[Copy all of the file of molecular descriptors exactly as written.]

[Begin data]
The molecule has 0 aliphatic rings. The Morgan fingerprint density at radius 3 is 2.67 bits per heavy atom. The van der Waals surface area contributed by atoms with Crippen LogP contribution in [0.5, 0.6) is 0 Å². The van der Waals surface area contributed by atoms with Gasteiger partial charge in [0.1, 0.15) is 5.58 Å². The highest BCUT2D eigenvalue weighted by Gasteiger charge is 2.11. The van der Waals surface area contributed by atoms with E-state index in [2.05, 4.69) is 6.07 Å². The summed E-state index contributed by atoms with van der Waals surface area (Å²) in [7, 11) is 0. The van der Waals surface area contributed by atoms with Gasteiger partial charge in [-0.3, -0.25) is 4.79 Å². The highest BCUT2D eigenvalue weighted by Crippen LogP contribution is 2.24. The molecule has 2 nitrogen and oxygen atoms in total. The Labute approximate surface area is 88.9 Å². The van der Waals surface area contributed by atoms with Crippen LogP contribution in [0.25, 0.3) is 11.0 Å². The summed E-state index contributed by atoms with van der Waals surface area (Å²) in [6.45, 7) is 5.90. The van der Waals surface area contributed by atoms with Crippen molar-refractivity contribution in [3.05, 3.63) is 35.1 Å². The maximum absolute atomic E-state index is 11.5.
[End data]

The molecule has 0 aliphatic rings. The Morgan fingerprint density at radius 3 is 2.67 bits per heavy atom. The van der Waals surface area contributed by atoms with Crippen LogP contribution in [0.5, 0.6) is 0 Å². The van der Waals surface area contributed by atoms with Gasteiger partial charge in [0.1, 0.15) is 5.58 Å². The highest BCUT2D eigenvalue weighted by Gasteiger charge is 2.11. The van der Waals surface area contributed by atoms with E-state index in [2.05, 4.69) is 6.07 Å². The summed E-state index contributed by atoms with van der Waals surface area (Å²) in [7, 11) is 0. The van der Waals surface area contributed by atoms with Gasteiger partial charge in [-0.3, -0.25) is 4.79 Å². The highest BCUT2D eigenvalue weighted by Crippen LogP contribution is 2.24. The molecule has 2 nitrogen and oxygen atoms in total. The Labute approximate surface area is 88.9 Å². The van der Waals surface area contributed by atoms with Crippen LogP contribution in [0.25, 0.3) is 11.0 Å². The summed E-state index contributed by atoms with van der Waals surface area (Å²) in [6.45, 7) is 5.90. The van der Waals surface area contributed by atoms with Crippen molar-refractivity contribution in [3.05, 3.63) is 35.1 Å². The maximum absolute atomic E-state index is 11.5.